The Weekend I Flew to Florida

Posted May 26, 2014 by tomfudge
Categories: Uncategorized

I haven’t been to St. Petersburg in a dozen years. I flew in while it was still light and I saw Tampa Bay through the jet plane window with it’s endless threads of bays and inlets.  Once I was on the ground I felt the humidity and smelled the teeming green life. It was about 80 degrees at 8 o’clock at night. Perfect.

If I looked out the window of my hotel room when it was light there was a thin strip of blue in the distance between the trees and the sky. That was Tampa Bay.

I was there for a conference at the Poynter Institute, just like 12 years before. I walked the mile from the hotel to the institute, and I decided that downtown St. Pete has a long ways to go before it is a place you want to be.

A park in the center of the downtown was full of drunks and down-and-outs. There’s a street called Beach Drive where the tourists go. There were new condos under construction on 4th Street. Promising, you could say.

See that blue strip above the trees? It's Tampa Bay.

See that blue strip above the trees? It’s Tampa Bay.

Some of us see Florida as being not a part of the South. We think it’s full of Cuban expatriates and transplanted New Yorkers. It’s the diverse collection of scoundrels you would find in a book by Carl Hiaasen.

But going there gives you a different feeling. It feels like the South. The races are held in a frosty separation. Tastes and attitudes look like they haven’t changed much in 40 years, and obesity is a major problem. People are friendly too. It’s not all bad, but it’s not what you think.

One night I got together with a handful of other conventioneers and we went to see the Tampa Bay Rays play the Baltimore Orioles. It was in a domed stadium! I didn’t think I’d ever see major league baseball in another domed stadium after leaving Minneapolis, home of the erstwhile Metrodome where the Twins used to play.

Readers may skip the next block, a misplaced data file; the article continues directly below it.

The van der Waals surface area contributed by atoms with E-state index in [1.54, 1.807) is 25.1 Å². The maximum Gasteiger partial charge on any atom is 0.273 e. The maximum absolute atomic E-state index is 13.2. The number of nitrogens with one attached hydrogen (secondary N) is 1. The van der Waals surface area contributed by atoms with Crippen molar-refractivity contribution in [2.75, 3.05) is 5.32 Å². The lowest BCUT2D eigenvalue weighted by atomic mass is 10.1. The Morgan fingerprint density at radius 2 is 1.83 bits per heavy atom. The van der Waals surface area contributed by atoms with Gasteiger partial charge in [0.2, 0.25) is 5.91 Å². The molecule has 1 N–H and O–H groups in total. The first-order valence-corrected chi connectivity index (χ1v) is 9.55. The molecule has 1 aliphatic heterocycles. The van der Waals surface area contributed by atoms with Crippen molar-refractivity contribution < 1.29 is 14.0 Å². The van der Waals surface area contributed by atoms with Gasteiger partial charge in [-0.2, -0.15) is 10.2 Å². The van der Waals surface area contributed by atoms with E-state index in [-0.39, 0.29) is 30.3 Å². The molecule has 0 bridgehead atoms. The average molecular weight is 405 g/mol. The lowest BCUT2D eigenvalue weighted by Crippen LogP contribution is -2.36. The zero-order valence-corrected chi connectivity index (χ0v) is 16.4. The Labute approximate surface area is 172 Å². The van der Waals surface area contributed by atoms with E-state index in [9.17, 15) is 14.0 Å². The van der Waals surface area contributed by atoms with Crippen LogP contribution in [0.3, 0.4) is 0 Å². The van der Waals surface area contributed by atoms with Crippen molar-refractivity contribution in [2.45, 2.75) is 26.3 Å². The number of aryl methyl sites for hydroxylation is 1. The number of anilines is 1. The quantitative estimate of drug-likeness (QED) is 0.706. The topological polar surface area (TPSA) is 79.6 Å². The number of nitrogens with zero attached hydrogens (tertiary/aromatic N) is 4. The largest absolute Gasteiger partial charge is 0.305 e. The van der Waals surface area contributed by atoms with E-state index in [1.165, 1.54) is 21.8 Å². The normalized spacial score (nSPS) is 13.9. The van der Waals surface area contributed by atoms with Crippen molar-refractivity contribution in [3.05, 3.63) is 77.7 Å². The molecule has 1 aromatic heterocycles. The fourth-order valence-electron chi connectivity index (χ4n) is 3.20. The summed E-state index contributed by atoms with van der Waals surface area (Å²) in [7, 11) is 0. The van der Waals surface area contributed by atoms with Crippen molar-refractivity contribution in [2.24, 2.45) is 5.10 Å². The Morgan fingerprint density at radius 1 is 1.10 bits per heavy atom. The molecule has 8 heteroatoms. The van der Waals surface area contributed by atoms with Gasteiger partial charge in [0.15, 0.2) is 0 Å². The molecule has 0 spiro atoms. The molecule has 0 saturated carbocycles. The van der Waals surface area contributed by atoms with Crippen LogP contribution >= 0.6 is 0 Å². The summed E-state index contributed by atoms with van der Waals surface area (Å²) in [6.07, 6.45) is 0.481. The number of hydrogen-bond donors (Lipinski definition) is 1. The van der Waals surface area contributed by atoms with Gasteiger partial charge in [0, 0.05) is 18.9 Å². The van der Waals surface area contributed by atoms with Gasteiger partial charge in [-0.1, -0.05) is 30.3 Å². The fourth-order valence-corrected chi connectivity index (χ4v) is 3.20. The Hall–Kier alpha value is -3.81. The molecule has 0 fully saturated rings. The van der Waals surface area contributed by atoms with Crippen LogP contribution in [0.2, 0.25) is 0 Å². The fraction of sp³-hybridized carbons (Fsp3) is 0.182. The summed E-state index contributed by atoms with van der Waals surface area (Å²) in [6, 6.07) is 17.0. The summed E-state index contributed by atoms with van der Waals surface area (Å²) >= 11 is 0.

I have wondered why I thought the Metrodome was such a terrible place to watch baseball. Was it the odd angles and sight lines of a multi-use stadium? Was it the plastic turf? Going to the Rays’ stadium brought it home to me. It wasn’t a park.

You go to a park to watch baseball. Not a stadium or an arena. A ballpark is a grassy outdoor oasis in the city. There is nothing wrong with the dimensions of Tropicana Field in St. Petersburg. But it is covered with a roof and it doesn’t have real grass. You can’t see the stars at night. You can’t hear the ambient noises of the city… the car horns, the cry of a gull or the sound of planes landing at the airport. You can’t see the skyline of the city or the bridge over the bay when you sit in the upper deck.

My partners in going to the ballgame disappeared into the stadium recesses to have dinner and beer and a huge plate of nachos while I stayed to watch the game. They watched on the bar’s TV monitor to see if I’d catch a home run that went into the left-field stands. It was too far away to try.

I’m told the Rays play under a dome because rain delays would be a nightmare of scheduling and lost revenue if they played in the open. It rains a lot in Tampa Bay and when it rains it comes down hard. Too bad. And that reminds me of something.

When I was there, a story appeared in the St. Petersburg Times about a new report on global warming. It was tied to yet another report on the progress of climate change. In Florida, with its many low-lying shores, trees are falling over dead as saltwater creeps up the coast and invades freshwater marshes. But the Governor doesn’t believe in climate change.